A study was set up to see whether we can work out, in advance, whether an individual dog is cat friendly or not (without knowing the dog’s history). This would be useful information for the obvious reason that there are many multi-pet households in which dogs live with cats. Before a person adopts a dog from a shelter they need to know whether that dog will get on with their cat or cats.
Apparently, at present, there is no validated way to predict how a dog in an animal shelter will behave when interacting with cats except, and unless, there is a previous known history of the dog’s behaviour.
I presume, by the way, that animal shelters keep notes about the behaviour of both cats and dogs in relation to the other species, if it is known.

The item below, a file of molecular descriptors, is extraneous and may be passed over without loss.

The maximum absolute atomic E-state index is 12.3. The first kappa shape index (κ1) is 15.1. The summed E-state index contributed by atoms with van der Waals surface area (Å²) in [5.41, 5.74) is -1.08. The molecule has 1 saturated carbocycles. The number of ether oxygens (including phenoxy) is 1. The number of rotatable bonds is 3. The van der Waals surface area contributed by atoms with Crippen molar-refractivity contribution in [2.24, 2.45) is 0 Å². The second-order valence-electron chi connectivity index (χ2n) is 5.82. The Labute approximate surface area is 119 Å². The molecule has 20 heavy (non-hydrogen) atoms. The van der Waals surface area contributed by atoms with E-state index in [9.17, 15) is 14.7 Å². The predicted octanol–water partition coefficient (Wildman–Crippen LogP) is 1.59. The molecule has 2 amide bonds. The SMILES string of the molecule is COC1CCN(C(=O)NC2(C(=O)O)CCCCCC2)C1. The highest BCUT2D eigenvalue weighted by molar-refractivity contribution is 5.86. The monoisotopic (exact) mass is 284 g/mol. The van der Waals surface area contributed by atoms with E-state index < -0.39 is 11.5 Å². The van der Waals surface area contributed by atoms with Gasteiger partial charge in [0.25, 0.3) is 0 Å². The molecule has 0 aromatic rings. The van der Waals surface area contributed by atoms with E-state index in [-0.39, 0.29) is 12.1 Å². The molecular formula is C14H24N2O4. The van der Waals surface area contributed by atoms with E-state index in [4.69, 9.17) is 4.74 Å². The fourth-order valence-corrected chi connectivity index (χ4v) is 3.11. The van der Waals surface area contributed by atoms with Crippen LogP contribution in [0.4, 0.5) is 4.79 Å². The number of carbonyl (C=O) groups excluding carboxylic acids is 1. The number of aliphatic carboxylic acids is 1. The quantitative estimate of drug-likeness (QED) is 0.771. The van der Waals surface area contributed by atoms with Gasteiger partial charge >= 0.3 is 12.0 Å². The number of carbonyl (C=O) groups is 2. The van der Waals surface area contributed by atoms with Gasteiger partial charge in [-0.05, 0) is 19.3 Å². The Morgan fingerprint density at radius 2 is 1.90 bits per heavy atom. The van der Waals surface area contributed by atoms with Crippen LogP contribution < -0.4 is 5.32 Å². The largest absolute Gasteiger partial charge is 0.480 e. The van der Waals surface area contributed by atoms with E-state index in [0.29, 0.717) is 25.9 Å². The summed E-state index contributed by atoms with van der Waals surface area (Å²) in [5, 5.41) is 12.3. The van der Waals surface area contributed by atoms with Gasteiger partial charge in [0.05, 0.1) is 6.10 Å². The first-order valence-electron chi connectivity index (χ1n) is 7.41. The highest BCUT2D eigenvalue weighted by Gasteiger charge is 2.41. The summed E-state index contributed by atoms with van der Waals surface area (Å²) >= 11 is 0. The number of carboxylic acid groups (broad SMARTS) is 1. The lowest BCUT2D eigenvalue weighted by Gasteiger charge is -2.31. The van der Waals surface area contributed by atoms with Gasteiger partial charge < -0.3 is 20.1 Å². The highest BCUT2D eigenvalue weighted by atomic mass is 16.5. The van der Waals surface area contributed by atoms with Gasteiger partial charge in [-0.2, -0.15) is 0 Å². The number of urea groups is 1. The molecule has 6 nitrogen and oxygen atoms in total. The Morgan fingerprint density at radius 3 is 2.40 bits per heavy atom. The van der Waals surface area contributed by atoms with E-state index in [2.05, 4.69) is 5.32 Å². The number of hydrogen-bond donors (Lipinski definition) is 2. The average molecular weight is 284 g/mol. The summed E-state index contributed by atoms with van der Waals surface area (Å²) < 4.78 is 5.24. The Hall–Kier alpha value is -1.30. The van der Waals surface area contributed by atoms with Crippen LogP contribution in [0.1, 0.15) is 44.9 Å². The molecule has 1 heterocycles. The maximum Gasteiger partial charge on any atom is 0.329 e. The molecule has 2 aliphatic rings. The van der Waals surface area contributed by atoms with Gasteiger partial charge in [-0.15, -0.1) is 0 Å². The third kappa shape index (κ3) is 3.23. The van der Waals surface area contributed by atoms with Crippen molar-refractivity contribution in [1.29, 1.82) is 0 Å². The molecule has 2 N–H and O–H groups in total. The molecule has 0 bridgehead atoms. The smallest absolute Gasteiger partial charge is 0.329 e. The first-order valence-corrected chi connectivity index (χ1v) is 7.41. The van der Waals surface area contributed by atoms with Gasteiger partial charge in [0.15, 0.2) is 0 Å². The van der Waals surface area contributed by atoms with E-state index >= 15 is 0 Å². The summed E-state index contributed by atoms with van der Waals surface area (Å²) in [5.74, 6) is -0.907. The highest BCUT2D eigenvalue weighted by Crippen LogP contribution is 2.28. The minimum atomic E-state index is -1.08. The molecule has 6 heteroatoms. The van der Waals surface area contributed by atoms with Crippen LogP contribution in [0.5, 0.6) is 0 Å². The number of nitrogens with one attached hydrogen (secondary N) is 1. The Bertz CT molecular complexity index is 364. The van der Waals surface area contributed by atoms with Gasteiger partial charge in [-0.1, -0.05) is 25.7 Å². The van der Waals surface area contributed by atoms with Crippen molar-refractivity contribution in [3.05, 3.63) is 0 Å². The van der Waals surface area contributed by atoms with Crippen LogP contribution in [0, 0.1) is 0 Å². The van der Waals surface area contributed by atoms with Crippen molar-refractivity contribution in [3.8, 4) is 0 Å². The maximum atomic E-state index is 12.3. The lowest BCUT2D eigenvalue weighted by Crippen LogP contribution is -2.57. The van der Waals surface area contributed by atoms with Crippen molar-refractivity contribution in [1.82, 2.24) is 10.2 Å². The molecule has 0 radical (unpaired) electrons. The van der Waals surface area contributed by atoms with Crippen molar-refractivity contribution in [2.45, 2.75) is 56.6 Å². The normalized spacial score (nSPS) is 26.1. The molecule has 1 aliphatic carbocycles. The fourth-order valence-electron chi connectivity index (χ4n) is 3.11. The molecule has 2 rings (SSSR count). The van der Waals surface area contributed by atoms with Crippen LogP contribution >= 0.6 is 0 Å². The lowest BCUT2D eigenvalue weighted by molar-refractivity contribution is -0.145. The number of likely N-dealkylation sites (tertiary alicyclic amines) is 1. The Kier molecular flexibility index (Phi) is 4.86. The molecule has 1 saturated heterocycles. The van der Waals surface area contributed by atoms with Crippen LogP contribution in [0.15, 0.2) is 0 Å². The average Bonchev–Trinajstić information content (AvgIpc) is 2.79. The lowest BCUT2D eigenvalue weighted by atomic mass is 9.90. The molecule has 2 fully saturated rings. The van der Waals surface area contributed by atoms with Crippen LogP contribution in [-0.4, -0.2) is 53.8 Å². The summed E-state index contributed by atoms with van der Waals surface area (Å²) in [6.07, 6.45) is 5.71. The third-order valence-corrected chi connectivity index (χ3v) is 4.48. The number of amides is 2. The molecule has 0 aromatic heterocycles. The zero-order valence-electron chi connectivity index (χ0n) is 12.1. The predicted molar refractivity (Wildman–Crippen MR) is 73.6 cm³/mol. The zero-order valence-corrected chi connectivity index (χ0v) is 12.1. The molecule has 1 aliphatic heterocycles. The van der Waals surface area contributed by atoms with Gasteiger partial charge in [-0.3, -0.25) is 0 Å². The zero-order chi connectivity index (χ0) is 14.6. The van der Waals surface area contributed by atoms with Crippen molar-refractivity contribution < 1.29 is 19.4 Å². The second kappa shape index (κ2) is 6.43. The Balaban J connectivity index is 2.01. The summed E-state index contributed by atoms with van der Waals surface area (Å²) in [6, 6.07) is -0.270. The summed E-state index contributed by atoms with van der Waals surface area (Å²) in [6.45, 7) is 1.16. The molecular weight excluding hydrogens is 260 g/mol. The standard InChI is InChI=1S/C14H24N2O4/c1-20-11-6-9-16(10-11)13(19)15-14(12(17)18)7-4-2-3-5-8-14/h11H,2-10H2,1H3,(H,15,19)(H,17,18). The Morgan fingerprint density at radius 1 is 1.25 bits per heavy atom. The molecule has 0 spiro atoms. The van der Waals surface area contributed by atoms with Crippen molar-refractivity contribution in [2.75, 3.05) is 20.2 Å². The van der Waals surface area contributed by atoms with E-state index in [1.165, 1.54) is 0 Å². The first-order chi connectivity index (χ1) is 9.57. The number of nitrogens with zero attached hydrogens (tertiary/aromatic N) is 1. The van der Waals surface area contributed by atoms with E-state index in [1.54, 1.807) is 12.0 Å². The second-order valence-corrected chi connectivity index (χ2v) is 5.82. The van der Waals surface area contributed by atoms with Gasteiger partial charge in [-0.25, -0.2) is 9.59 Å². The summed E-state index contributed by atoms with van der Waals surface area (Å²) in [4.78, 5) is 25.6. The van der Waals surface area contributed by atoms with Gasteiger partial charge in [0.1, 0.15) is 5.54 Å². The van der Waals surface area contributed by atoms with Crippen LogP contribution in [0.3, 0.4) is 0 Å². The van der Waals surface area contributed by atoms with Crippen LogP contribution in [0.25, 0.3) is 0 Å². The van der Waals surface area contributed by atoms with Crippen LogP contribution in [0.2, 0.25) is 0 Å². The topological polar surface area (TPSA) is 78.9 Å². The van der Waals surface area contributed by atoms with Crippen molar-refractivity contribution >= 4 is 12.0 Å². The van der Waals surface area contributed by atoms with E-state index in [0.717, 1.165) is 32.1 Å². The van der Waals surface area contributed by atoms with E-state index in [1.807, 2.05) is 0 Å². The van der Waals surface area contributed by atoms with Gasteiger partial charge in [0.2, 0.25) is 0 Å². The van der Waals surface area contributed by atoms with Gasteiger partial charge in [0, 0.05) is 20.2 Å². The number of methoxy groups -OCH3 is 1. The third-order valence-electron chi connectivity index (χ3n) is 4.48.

The study did find, as mentioned in the title, that dogs are more responsive to the sounds of cats then to the sighting of a cat or the smell of a cat.
The study found that dogs who had a history of attacking cats took longer in orientating themselves to cat sounds than other dogs. I’m not sure what this means. To me it means that dogs who attack and injure or kill cats are less able than other dogs to recognise the sounds that cats make and therefore attack the “animal” not knowing what it is and perhaps being fearful of it. That is a speculative guess on my behalf, however.
The finding that dogs rely more heavily on hearing than on vision and their sense of smell when recognising a cat was surprising to the researchers. Most behavioural assessments of dogs focus on their responses to visual stimuli.
The finding may provide clues as to how an individual dog behaves in the presence of a cat. It is suggested that it may be possible to use an audio recording of a cat to assess a shelter dog’s attitude towards cats.
Source: Science Daily. Researchers lead by Christy Hoffman PhD at Canisius College.